"Motherhood may knock us off our feet for a time, only to set us back up, often stronger than before," says Katherine Ellison, author of the 2005 book "The Mommy Brain: How Motherhood Makes Us Stronger."
and let me tell you, the skills I learned as class mom for a roomful of four year olds and herding kindergardeners away from angry geese, when combined with The Look, That Voice and the silent threat of a Growthful Talk has added immeasurably to my strategic arsenal at work. My basic assumption is that if nobody's bleeding or running a six degree temperature, everybody's breathing and you get to make unsupervised visits to the bathroom, it's a shabby sort of crisis. Perspective is a beautiful thing, and there's nothing like, say, thirty six hours of unmedicated labor or sitting in a bathtub full of cold water with the window open in mid-winter with an infant burning up on your tummy to give you a great big pile of perspective on, say, deadlines.

Of course, I am but a mere lowly end user. It turns out, though, that someone with a much more influential job feels the same way
Mother's Day this Sunday is historic here because it's the first time a top congressional leader has been one of the honorees. As speaker of the House, Pelosi is also the first woman ever to come so close to the presidency, second in the constitutional line of succession. But Pelosi wants no one to forget that she started out in more traditional women's work.

"I've always taken great pride in the fact that I was a mom, that this was my life's experience and that it brought something to the table," says the California Democrat, who raised five children before entering electoral politics. "Mother's Day is probably one of the most patriotic days in America, because we're saying to moms that we respect what you have done for your children, we respect what you're doing for the country."

Pelosi's emphasis on her maternal qualities is a politically savvy move, softening her image at a time when she's leading her party in a constitutional showdown with President Bush. But it's also culturally significant.

The speaker, 67, is of a generation in which many professional women found it prudent to downplay their family commitments. At the pinnacle of her power, Pelosi has showcased hers. She took her oath of office surrounded by her six grandchildren, and, on the spur of the moment, she invited other members' children and grandchildren on hand for Congress' opening ceremonies to join her on the rostrum. "Somebody like me, as speaker of the house, has a responsibility to the younger generation of women to say: Don't think of this as a minus," Pelosi says. "This is a plus, being a mother, having an experience of raising a family."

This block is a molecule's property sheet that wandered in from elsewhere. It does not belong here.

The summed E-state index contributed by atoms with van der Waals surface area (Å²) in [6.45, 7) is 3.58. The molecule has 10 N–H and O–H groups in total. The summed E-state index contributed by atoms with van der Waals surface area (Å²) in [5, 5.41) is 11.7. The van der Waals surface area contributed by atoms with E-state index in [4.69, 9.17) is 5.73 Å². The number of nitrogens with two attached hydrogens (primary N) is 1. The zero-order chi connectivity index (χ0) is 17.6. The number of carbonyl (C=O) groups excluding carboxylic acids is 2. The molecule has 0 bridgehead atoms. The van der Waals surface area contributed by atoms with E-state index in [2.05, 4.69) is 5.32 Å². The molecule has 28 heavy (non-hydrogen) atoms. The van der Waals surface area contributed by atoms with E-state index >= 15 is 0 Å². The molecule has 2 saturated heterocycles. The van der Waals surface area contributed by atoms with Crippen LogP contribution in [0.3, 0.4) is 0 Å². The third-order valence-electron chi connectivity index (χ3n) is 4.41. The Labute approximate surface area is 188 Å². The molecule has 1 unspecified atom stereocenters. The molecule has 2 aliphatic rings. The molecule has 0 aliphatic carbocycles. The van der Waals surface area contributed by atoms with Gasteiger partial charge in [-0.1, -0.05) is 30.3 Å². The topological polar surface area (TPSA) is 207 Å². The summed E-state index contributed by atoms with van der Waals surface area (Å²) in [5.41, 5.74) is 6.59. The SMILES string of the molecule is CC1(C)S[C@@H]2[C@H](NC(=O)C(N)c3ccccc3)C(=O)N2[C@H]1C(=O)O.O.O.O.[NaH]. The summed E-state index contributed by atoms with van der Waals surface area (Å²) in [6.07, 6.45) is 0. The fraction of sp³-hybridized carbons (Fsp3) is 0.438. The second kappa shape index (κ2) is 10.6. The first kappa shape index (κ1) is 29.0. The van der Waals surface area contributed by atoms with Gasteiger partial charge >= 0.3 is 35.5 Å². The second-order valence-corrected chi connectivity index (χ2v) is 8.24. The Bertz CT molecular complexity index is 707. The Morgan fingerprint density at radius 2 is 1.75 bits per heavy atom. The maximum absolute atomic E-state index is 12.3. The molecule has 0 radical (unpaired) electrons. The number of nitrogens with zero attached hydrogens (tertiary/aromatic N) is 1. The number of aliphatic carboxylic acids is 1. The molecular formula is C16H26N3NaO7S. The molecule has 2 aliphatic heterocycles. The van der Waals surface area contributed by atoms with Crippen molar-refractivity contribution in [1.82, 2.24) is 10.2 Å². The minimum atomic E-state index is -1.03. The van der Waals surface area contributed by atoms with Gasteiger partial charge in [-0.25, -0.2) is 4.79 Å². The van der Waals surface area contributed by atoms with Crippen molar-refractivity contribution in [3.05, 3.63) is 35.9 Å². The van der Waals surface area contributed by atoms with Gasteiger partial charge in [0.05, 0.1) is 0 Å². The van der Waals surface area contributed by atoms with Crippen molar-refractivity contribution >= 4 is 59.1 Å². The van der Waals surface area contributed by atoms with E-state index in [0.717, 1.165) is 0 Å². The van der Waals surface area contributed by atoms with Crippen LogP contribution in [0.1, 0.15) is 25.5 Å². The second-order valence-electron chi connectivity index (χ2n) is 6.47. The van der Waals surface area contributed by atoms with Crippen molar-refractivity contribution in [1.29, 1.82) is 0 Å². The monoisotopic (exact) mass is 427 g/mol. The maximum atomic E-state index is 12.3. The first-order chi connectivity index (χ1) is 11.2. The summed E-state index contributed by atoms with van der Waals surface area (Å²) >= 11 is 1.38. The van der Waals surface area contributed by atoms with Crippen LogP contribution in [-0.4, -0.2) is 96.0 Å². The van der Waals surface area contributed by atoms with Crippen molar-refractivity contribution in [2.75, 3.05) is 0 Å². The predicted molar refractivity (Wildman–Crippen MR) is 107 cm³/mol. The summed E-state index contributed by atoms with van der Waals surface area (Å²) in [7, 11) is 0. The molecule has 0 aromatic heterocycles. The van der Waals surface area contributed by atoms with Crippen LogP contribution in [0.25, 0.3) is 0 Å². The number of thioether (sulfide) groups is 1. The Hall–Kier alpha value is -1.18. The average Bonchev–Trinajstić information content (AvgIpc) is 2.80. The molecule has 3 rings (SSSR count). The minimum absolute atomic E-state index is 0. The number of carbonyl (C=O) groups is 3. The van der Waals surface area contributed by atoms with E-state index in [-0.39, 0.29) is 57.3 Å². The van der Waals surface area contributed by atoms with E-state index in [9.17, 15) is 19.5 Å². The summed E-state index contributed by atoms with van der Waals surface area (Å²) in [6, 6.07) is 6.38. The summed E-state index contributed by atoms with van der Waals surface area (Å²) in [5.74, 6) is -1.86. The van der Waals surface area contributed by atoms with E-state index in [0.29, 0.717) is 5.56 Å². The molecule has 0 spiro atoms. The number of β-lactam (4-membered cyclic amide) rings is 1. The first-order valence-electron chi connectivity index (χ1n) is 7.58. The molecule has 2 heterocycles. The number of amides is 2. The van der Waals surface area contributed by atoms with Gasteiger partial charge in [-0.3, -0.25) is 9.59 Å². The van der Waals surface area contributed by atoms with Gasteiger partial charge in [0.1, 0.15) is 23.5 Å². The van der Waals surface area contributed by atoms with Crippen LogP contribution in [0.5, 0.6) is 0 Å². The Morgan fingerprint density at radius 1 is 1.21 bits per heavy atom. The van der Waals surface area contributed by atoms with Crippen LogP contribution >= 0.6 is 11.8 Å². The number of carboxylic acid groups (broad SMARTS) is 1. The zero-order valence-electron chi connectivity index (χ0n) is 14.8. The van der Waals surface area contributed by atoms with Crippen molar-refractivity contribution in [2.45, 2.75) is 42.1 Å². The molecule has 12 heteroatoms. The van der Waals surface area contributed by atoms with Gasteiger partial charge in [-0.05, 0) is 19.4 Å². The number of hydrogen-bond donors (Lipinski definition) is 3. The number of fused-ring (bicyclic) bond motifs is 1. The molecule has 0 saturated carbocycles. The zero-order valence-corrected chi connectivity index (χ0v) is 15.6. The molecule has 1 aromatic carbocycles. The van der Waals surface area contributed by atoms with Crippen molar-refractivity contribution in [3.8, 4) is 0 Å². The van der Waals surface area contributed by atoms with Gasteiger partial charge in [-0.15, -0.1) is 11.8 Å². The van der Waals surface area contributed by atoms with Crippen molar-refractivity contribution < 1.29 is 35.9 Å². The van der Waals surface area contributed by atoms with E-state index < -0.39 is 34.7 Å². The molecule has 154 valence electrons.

"When my children were small, I barely had time to wash my face," says Pelosi, whose currently elegant mien and attire have generated — to her chagrin — as much ink as her policy positions. She volunteered for the Democratic Party and became California party chair but didn't make her first run for office until her youngest child, Alexandra, was a senior in high school.

Pelosi says her children gave her the scheduling discipline it takes to be a successful politician. Meeting their demands taught her to budget her time: "I was raising them, but they were forging me."

The comments on that story, by the way, are absolute proof that there are people who will use absolutely anything as an excuse to try and start a flame war (for those of you who have never visited a Usenet parenting forum and still needed proof)

We're not all good at it, this mothering thing, but for a job you don't need credentials to get (and that some people didn't even apply for) an amazing number of us, well, belly up and do a lot of the work of holding up the sky.

So to Steve's mom and Jen's mom and your mom and my husband's and mine, thank you for doing just a little bit more than you thought you could and not telling us about all the ways you had our backs so we felt a little safer and like we had a chance against the world.

Also I am turning into you. No, it is not funny and a nice mother would not be laughing. More and more, though, I think I understand.

Happy Mother's Day.

on the blog tip, some thoughts on Mother's Day from Shakesville and If I Ran the Zoo and digby, and my all-time favorite blogpost on motherhood from Roy. Enjoy.